Let's consider another example of ionic bonding with a compound that doesn't have a simple 1:1 ratio of cations to anions. Calcium fluoride is a compound made up of calcium cations and fluoride anions. We can determine the electron configurations of these ions to understand the process of ionic bonding. Calcium has an electron configuration of [Ar] 4s2. To achieve a full outer shell, each calcium atom needs to lose two electrons from its 4s sub-shell, resulting in a configuration of [Ar]. Fluorine has an electron configuration of [He] 2s2 2p5. Each fluorine atom needs to gain one electron to form a fluoride ion with a configuration of [Ne]. Note that while each calcium atom loses two electrons, each fluorine atom gains just one. Therefore, we need twice as many fluoride ions as calcium ions to balance the charges. This gives calcium fluoride the chemical formula CaF2, with one calcium ion and two fluoride ions. We can represent the ionic bonding using a dot and cross diagram:
This diagram shows the transfer of two electrons from each calcium atom to two fluoride atoms, resulting in the formation of Ca2+ and F- ions. The opposite charges of these ions attract each other, forming an ionic bond in the compound CaF2.
It's important to note that ionic compounds don't form discrete molecules like covalent compounds do. Instead, they form giant ionic lattices. In these lattices, each ion is surrounded by ions of opposite charge, forming a repeating pattern that extends in all directions. In the case of sodium chloride, as discussed earlier, the ratio of sodium ions to chloride ions is 1:1. The compound forms a repeating lattice in which each sodium ion is surrounded by six chloride ions, and each chloride ion is surrounded by six sodium ions. These ions are held together by strong electrostatic forces, forming a solid structure with high melting and boiling points. The lattice structure of sodium chloride can be represented as follows: This diagram shows a small section of the repeating lattice structure of sodium chloride, with sodium ions (Na+) represented by blue spheres and chloride ions (Cl-) represented by green spheres. Each ion is surrounded by ions of opposite charge, forming a three-dimensional network of alternating positive and negative ions.
Note that the lattice stretches infinitely in all directions, and that each ion bonds to up to six oppositely charged ions.
Ionic bonds are very strong. This means that they require a lot of energy to overcome. We also know that all ionically-bound species form giant ionic compounds, made up of oppositely charged ions held together by strong ionic bonds in all directions. This gives giant ionic compounds certain properties:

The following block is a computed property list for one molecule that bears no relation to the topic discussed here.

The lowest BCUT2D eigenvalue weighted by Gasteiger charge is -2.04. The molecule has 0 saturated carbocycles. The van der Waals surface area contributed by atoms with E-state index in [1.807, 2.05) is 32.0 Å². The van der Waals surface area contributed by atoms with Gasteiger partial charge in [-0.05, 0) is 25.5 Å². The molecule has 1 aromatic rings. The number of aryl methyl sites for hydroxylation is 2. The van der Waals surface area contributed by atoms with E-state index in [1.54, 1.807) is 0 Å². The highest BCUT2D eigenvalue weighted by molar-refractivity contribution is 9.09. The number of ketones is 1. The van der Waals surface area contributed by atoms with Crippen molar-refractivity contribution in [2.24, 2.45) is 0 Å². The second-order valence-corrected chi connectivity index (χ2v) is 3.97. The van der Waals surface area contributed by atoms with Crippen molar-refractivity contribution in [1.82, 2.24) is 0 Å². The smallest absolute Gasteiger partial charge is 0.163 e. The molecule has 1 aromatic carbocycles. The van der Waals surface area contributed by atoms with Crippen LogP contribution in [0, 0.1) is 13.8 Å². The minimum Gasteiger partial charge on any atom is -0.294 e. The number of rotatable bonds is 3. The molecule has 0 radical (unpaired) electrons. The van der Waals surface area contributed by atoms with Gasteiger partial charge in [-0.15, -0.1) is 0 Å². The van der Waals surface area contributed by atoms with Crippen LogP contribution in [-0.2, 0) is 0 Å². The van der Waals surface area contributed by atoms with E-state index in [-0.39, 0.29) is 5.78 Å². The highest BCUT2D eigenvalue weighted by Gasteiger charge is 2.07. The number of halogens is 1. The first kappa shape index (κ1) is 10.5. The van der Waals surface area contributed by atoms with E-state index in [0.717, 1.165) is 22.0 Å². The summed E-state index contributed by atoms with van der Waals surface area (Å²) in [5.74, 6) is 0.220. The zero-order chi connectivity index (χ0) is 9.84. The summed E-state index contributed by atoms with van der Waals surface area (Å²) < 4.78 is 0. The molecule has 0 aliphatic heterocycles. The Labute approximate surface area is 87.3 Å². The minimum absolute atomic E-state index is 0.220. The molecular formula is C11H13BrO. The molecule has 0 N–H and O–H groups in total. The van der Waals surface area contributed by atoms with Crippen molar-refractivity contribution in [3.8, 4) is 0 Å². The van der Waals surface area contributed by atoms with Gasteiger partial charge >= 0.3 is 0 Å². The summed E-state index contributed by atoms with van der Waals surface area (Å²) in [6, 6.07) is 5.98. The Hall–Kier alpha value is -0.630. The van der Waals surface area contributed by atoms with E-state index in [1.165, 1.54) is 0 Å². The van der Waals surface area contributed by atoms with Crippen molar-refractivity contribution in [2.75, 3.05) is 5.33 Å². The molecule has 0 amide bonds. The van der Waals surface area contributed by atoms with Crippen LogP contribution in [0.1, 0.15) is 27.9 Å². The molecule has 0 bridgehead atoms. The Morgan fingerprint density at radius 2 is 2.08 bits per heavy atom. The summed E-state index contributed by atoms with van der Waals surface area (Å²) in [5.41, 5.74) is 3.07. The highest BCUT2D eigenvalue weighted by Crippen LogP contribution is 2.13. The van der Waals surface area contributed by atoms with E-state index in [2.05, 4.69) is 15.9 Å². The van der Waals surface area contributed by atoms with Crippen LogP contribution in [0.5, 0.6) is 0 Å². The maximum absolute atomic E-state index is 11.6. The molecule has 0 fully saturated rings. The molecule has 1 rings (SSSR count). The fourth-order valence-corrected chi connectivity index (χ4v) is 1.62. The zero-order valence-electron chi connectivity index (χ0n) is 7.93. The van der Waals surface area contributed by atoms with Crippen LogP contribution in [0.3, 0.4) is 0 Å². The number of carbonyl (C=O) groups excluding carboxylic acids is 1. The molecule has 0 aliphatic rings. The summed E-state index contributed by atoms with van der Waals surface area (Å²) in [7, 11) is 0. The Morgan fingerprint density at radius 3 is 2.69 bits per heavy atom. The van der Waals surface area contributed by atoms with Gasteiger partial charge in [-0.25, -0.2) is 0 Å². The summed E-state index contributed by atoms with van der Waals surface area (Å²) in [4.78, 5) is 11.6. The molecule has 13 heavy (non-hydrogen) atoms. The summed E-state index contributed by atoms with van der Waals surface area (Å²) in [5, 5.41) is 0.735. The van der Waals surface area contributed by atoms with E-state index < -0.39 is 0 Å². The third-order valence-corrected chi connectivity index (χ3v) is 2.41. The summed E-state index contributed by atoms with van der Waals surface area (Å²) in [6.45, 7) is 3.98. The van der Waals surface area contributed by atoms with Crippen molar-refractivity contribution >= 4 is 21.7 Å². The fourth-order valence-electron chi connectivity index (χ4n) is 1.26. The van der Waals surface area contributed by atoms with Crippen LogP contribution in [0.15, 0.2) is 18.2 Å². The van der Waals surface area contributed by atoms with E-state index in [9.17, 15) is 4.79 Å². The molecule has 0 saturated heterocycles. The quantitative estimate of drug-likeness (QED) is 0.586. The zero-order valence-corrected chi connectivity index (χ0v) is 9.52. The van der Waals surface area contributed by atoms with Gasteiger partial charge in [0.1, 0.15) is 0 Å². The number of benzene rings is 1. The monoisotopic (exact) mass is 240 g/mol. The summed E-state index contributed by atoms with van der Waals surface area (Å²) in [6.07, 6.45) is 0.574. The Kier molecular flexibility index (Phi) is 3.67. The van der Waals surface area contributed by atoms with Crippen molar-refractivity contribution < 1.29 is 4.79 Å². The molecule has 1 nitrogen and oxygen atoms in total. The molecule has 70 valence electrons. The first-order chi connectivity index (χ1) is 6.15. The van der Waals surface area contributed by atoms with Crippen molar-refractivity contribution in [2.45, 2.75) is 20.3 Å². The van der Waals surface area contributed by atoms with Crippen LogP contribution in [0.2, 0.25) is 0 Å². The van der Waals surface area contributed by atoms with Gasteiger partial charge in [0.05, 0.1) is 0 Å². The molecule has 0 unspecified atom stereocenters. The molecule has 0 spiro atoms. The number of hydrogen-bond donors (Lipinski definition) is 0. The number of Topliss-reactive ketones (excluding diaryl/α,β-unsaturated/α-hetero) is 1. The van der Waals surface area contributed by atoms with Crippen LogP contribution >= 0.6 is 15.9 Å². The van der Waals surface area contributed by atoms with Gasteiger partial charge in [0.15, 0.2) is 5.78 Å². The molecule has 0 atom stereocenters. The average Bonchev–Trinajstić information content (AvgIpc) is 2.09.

Giant ionic compounds have high melting and boiling points because the electrostatic attraction between ions is strong and requires a lot of energy to overcome. Because of this, they are generally solid at room temperature. The charged ions in giant ionic compounds can form bonds with polar water molecules. The energy released overcomes the ionic bonds holding the lattice together and dissolves the compound, meaning giant ionic compounds are soluble in water. When molten or in aqueous solution, ionic compounds can conduct electricity. This is because the ions are free to move and carry a charge. Giant ionic compounds are hard and strong due to the high strength of the electrostatic attraction between oppositely charged ions. Ionic compounds are fairly brittle. If you give them a sharp blow, you may distort the carefully positioned lattice structure. This results in two ions with the same charge adjacent to each other. These ions would repel each other and shatter the compound.
The trend in ionic radius for the series of isoelectronic ions from N3- to Al3+ is that the ionic radius decreases as the positive charge of the ion increases. This is because, as the number of protons in the nucleus increases, there is a stronger attraction between the positive charge in the nucleus and the negatively charged electrons in the ion. This pulls the electrons closer to the nucleus, resulting in a smaller ionic radius. In contrast, as the negative charge of the ion increases, there are more electrons in the ion, which creates more electron-electron repulsion. This causes the electrons to spread out further from the nucleus, resulting in a larger ionic radius. Therefore, N3- has the largest ionic radius and Al3+ has the smallest ionic radius in this series of isoelectronic ions.
In conclusion, ionic bonding is a fundamental type of chemical bonding that occurs between metal cations and non-metal anions. This electrostatic attraction between oppositely charged ions results in the formation of ionic compounds, which have unique properties such as giant ionic lattices, high melting/boiling points, and solubility in water. The strength of ionic bonding depends on the charge and size of the ion, and the ionic radius can vary depending on the number of electron shells and the charge of the ion. The existence of ions and the evidence for ionic bonding is supported by electrolysis experiments. Understanding ionic bonding is essential for understanding the properties and behaviors of many important compounds and materials.
What is an ionic bond?
An ionic bond is the electrostatic attraction between oppositely charged ions.
How are ionic bonds formed?
Ionic bonds are formed when a metal donates electrons to a non-metal, forming charged ions, which are then attracted to each other.
What happens to electrons in an ionic bond?
An ionic bond does not involve electrons. Rather, the bond is the electrostatic attraction between charged ions. These ions are formed through the movement of electrons.
What is the difference between ionic and covalent bonds?
A covalent bond is a shared pair of electrons, whilst an ionic bond is the electrostatic attraction between oppositely charged ions.